Such doubts – or prejudices – survive the first half of the narrative, which deals with Kepler’s relationship with Brahe and takes in earlier scenes from his life in flashback. Occasionally the misgivings are even amplified by a spasm of trite gusto: ‘Many a skinful of Rhenish he himself as a student had puked up on that rush-strewn floor ... ’ But it gradually becomes apparent that the author is striving for something considerably more complex than the conventional swagger of historical fiction. Stylistic intensification is everywhere apparent and carefully calculated: happiness, sickness and squalor are sensually described – the very weather is hyperbolic. Poised sentences, sharply pictorial, suggest that the Dürer engraving on the jacket is a comment on the manner of the novel as much as on its theme. Banville wants to achieve a comparable clarity of detail, a comparable stylisation – ‘The horse stamped and snorted, blowing cones of steam out of flared nostrils’ – in an attempt to make us apprehend a period of heightened awareness and feeling, heightened bewilderment, heightened curiosity. Kepler strives to extract order from the general muddle and misery that are exemplified by his own turbulent career. He is variously assailed by poverty, by family bereavements, by illness, by religious persecution, by professional jealousies and petty squabbles. His patrons slight or discard him; his mother narrowly escapes being burned for a witch. His great discoveries emerge from a tangle of mathematical miscalculations and the pursuit of fantastical enterprises in geometry, astrology and numerology. He survives his trials with doglike energy and resilience.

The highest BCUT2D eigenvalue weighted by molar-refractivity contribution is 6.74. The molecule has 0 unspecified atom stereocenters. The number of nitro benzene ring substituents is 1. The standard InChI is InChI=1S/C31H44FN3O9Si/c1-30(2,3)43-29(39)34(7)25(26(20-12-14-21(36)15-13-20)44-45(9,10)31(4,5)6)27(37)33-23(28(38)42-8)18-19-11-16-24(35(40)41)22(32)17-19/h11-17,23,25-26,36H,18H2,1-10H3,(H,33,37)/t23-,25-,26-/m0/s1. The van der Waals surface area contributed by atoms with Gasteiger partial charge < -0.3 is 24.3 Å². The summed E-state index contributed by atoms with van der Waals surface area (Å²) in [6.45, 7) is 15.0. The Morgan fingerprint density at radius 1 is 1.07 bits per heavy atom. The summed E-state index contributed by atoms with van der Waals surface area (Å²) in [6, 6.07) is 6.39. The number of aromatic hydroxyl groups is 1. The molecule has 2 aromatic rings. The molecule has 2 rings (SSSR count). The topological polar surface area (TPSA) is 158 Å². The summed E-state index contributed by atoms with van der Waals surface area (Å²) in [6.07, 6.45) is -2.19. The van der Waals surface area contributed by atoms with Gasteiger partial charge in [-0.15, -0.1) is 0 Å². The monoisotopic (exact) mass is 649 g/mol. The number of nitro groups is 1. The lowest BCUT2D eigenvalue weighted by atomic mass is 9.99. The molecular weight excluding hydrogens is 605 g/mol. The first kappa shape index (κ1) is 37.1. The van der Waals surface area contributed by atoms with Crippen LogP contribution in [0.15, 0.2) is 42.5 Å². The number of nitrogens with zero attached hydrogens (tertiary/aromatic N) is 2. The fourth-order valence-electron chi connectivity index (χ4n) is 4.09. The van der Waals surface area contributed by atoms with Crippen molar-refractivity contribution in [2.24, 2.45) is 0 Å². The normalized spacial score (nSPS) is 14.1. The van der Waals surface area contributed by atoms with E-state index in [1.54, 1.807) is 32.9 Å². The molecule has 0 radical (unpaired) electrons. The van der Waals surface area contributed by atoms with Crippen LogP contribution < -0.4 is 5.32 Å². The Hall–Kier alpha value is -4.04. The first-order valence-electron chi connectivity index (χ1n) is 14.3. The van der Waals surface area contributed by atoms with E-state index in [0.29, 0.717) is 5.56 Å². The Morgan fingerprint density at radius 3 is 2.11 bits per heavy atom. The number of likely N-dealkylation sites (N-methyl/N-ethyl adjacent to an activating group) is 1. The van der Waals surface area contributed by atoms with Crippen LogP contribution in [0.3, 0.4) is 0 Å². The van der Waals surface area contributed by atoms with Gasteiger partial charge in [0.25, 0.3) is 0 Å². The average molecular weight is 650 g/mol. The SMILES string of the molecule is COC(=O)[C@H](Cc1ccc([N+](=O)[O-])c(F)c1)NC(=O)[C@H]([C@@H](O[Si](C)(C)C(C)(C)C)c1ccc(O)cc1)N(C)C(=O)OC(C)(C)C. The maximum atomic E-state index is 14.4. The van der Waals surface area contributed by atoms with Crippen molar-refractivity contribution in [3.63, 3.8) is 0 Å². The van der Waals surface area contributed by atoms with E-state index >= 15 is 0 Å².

The central section of the novel is given over entirely to a series of letters sent by Kepler to various friends or inquirers between the years 1605 and 1612. Emancipated from story and description the prose flourishes. Part of this material has been directly translated from the original, though edited and recombined; part, no doubt, is skilful pastiche. Kepler’s emotional and intellectual energy, his shifts of mood, his enthusiasm, his unpredictable generosity are far more powerfully expressed here than in the more strenuous direct narrative: but the achievement is perhaps only possible because of the context of understanding and expectation which that narrative has established.
Kepler is a novel about the excitement of the intellectual life. There is a wonderful account in one of the letters of the scientist and a friend dancing in joy and elation at the news that Galileo has discovered four new planets with his telescope. Their emotion seems both touching and enviable. In the long run Banville justifies some of his earlier stylistic excesses and converts the sceptical reader by demonstrating with considerable force that there really were some giants at that time and in those places.